I’ve done surprisingly little straight horror on this blog, as my longer stories don’t usually quite fit that description even with horror elements in them, the vampires of Martha’s Children being one example. But some short stories qualify as horror. Dead Cellphone is a tasty little bit of supernatural and psychological horror. Death and Professor Appleton is a more traditional horror story, while On Huckman Causeway is in tone spiritual kin to Presumed Dead. And the shorter The Day After Halloween  and longer When the ghost came in from the cold are fair horror humor stories.

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I’ve not been writing fiction for the blog in recent months due to family and professional commitments. Not that I haven’t wanted to; this has been frustrating for me. So I’m happy to point you all to a very short story I wrote about alien life on another planet. It’s called “The Saturnian Rings of Life,” and you may find it here.

It’s brought to you by the blog Sci-Fi and Scary: Sci-Fi and Horror Reviews, News, and More. I’ve been watching this site grow into its name, with its emphasis on covering independent and small press authors and books, commenting on movies, and posting occasional simple silliness. So after you’ve read my story on their blog, mosey around a bit on it to see what else they have to offer, see if there is anything you like.

If you’re coming from that direction, because you want to check out my fiction, you might want to check out some of my shorter horror fiction, “The Day After Halloween” for humor, “Dead Cellphone” for horror with a bit more angst. If you’re feeling ambitious, there are several novel-length stories listed under the blog’s header. Summer of the Netherfield Witch is quite different from either of the short stories, and not a bad place to start.

Not those rings, though!
Photo courtesy of NASA, and isn’t it gorgeous!

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Walking the line between fantasy and reality: two films from the 1920s

The first seduction — Flesh and the Devil

I was recently teaching a course on the Roaring Twenties in the United States. To do this properly, I ended up watching a great many more silent films than I’d ever seen before. Along the way, I stumbled across two films from that era that had a great deal in common, including skirting the borderline between fantasy and reality. There two films are Flesh and the Devil (1926) and Pandora’s Box (1929).

Never heard of either of them? But I’ll bet you’ll recognize the name of the female lead in Flesh and the Devil: Greta Garbo. The female lead in Pandora’s Box is less well known today, but she does have a devoted fan following. Her name is Louise Brooks. Flesh and the Devil made the Swedish-born Garbo a star in Hollywood, while Brooks abandoned Hollywood for Germany to make Pandora’s Box (German title: Die Büchse der Pandora).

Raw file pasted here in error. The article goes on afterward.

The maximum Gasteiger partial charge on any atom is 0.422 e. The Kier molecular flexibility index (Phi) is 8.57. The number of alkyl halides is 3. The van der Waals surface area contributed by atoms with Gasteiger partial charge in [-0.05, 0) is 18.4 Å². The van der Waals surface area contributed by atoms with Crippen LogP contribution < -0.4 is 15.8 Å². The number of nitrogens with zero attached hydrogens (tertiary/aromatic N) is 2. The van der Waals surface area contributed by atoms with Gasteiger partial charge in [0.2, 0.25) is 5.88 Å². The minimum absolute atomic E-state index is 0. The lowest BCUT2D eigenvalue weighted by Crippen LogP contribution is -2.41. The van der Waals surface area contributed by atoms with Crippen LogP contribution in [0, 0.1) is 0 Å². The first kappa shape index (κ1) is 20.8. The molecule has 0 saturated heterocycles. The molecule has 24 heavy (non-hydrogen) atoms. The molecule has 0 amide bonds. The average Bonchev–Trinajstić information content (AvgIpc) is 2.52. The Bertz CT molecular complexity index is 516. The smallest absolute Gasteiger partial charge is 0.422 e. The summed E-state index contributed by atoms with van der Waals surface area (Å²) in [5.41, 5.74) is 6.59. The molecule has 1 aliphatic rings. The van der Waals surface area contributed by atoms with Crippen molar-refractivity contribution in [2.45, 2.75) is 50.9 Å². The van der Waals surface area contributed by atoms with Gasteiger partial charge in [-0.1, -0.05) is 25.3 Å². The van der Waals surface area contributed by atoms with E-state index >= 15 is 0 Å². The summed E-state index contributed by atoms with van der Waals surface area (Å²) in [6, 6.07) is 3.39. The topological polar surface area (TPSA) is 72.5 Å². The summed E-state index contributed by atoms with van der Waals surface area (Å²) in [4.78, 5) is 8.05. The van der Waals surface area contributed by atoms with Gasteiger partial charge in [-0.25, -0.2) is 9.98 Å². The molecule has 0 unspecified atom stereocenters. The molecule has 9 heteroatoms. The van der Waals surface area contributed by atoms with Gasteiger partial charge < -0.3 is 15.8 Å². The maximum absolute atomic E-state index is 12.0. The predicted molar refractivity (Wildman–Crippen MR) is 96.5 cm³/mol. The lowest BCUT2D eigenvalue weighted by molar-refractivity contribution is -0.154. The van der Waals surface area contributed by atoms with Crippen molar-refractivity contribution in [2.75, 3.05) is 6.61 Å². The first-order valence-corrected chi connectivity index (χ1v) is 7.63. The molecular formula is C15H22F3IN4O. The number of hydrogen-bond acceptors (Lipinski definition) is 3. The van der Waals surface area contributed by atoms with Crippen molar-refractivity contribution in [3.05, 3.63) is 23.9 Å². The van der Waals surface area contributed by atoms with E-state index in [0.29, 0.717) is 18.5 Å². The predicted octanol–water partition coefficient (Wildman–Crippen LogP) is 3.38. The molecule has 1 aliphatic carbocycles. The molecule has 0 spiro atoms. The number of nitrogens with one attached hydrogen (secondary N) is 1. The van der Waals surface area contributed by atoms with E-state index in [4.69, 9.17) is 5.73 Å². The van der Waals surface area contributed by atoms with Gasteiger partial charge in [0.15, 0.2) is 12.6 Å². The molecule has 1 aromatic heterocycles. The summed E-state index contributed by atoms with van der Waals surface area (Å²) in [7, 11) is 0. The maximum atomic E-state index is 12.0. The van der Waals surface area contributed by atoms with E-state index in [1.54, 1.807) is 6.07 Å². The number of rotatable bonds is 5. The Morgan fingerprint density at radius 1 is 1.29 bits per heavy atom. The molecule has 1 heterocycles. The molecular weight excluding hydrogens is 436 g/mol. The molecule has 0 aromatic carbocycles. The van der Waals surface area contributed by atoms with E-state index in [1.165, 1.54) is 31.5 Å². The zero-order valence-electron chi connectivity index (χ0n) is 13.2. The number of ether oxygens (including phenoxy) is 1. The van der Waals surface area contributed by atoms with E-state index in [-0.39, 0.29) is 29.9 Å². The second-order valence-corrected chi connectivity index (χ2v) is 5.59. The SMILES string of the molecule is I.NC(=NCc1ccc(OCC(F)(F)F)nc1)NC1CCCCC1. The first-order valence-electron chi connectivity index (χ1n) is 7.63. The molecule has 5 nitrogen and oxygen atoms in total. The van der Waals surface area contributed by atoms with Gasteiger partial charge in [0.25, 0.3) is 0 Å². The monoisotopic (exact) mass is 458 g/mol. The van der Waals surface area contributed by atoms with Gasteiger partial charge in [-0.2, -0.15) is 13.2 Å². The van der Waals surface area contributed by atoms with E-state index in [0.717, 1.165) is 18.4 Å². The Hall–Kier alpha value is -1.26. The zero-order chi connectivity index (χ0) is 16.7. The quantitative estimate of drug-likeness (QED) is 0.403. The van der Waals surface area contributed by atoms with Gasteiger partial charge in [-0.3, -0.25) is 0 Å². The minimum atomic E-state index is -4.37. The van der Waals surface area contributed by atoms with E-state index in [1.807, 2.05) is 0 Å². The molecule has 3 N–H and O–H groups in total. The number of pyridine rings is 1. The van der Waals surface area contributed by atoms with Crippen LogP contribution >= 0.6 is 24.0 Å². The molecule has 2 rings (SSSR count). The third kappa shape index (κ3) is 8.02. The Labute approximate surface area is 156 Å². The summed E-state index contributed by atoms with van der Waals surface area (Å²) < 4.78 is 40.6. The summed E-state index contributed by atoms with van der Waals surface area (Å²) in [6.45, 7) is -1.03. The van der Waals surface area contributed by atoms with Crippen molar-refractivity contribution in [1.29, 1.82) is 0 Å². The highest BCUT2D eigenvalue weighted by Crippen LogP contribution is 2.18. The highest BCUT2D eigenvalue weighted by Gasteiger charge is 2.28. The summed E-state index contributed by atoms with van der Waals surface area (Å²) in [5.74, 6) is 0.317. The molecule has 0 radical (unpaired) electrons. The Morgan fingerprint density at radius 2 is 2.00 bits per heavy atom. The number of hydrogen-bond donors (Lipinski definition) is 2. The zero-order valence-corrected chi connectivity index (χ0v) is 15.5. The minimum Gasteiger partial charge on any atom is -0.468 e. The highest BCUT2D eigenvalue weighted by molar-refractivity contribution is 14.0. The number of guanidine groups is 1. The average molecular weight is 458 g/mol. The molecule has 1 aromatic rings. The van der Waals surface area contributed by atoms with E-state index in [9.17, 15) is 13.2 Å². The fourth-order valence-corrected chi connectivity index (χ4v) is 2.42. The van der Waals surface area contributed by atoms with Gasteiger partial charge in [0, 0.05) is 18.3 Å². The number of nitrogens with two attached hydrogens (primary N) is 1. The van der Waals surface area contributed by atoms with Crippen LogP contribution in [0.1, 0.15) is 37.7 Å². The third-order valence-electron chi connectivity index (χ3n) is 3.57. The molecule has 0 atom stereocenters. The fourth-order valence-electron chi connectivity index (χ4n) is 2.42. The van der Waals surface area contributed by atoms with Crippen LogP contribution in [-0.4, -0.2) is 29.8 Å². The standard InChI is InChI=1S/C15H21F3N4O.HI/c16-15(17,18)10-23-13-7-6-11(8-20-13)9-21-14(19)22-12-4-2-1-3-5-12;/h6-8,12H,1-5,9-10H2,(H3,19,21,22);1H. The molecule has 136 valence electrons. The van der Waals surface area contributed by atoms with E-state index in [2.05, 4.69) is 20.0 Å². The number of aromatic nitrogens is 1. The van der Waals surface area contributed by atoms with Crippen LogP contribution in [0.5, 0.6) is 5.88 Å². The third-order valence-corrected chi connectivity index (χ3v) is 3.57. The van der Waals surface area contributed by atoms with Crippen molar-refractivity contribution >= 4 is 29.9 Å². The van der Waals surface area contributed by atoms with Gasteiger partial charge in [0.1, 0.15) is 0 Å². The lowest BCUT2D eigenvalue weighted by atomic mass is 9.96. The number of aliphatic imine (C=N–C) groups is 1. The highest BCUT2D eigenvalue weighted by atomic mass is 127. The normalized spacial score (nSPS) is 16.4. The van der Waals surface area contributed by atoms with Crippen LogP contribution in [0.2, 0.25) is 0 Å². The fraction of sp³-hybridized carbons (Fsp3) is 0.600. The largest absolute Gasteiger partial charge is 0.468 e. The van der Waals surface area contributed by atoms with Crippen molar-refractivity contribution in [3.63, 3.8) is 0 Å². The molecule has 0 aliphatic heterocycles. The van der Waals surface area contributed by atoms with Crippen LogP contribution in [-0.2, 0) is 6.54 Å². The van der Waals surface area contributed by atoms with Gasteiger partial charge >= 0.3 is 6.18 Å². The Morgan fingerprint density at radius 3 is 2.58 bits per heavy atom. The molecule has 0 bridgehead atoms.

Must look like a sorrowful widow when I go on trial for killing a man — Pandora’s Box

The femme fatale was a much beloved character type of the 1920s, not just in the movies, but in literature as well. Ideally, she was mysterious, seductive, promiscuous, and destructive. Garbo’s Felicitas and Brooks’s Lulu fit the ideal. Felicitas begins by seducing a young man, only to be caught by her husband. Lulu is an older man’s mistress who thinks nothing of seducing the man’s son. Naturally, men die for these women, although the women will torment them first.

There’s a whiff of the supernatural about both women. Felicitas’s death leads the two men fighting over her (this time) acting as if they’ve just been released from a spell they’ve been under. We are left to wonder if Felicitas was supernatural, a witch or demon. While Pandora’s Box up front lets us know we are dealing with mythological themes, as well as being a double entendre for Lulu’s femininity. Yet another legendary figure enters the story after Lulu has unleashed a great many evils, just like Pandora, although Lulu’s evils specifically affect those who lust after her.

So are we going to kill each other over Garbo, like sensible men? — Flesh and the Devil

Most of the silent films I had seen before preparing this course had featured actors being overly dramatic in gestures and facial expressions to compensate for their inability to convey their feelings directly by speaking. So it was a revelation to see how subtle Garbo was as Felicitas, able to convey a wide range of emotions with just her face, and an even wider range when we could see her body. In contrast, in Pandora’s Box, it’s not the range of emotions Louise Brooks conveys, as her ability to portray a woman who is seemingly innocent, but in reality far, far from it. Both women are mysteries: Garbo’s Felicitas lures you with hints of hidden emotions, while Brooks’s Lulu presents men with a facade too easily mistaken for her real personality.

It’s heresy to think so, but I think Louse Brooks does a better job at acting in her other German 1929 film, Diary of a Lost Girl.